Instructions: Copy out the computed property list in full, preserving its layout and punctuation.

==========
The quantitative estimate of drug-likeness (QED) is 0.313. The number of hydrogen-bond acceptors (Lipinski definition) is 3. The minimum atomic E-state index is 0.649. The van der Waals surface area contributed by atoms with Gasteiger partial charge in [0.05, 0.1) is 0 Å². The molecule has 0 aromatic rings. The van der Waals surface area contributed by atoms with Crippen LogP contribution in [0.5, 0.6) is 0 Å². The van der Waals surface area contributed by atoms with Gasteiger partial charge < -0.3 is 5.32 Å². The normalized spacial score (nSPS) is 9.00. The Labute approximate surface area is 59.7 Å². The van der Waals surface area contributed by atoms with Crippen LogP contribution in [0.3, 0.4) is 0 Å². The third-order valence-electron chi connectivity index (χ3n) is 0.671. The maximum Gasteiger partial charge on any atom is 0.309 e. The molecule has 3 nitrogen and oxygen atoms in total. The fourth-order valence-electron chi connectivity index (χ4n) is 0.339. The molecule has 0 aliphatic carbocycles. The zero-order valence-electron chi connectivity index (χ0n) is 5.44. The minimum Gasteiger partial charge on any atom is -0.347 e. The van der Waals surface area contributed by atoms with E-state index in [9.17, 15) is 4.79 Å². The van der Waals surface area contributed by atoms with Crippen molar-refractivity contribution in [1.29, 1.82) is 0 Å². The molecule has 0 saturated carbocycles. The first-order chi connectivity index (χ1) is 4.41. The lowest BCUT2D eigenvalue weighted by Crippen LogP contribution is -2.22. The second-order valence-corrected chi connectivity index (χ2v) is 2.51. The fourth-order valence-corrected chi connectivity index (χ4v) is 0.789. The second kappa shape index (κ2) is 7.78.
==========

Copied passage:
The quantitative estimate of drug-likeness (QED) is 0.313. The number of hydrogen-bond acceptors (Lipinski definition) is 3. The minimum atomic E-state index is 0.649. The van der Waals surface area contributed by atoms with Gasteiger partial charge in [0.05, 0.1) is 0 Å². The molecule has 0 aromatic rings. The van der Waals surface area contributed by atoms with Crippen LogP contribution in [0.5, 0.6) is 0 Å². The van der Waals surface area contributed by atoms with Gasteiger partial charge < -0.3 is 5.32 Å². The normalized spacial score (nSPS) is 9.00. The Labute approximate surface area is 59.7 Å². The van der Waals surface area contributed by atoms with Crippen LogP contribution in [0.3, 0.4) is 0 Å². The third-order valence-electron chi connectivity index (χ3n) is 0.671. The maximum Gasteiger partial charge on any atom is 0.309 e. The molecule has 3 nitrogen and oxygen atoms in total. The fourth-order valence-electron chi connectivity index (χ4n) is 0.339. The molecule has 0 aliphatic carbocycles. The zero-order valence-electron chi connectivity index (χ0n) is 5.44. The minimum Gasteiger partial charge on any atom is -0.347 e. The van der Waals surface area contributed by atoms with E-state index in [9.17, 15) is 4.79 Å². The van der Waals surface area contributed by atoms with Crippen molar-refractivity contribution in [1.29, 1.82) is 0 Å². The molecule has 0 saturated carbocycles. The first-order chi connectivity index (χ1) is 4.41. The lowest BCUT2D eigenvalue weighted by Crippen LogP contribution is -2.22. The second-order valence-corrected chi connectivity index (χ2v) is 2.51. The fourth-order valence-corrected chi connectivity index (χ4v) is 0.789. The second kappa shape index (κ2) is 7.78.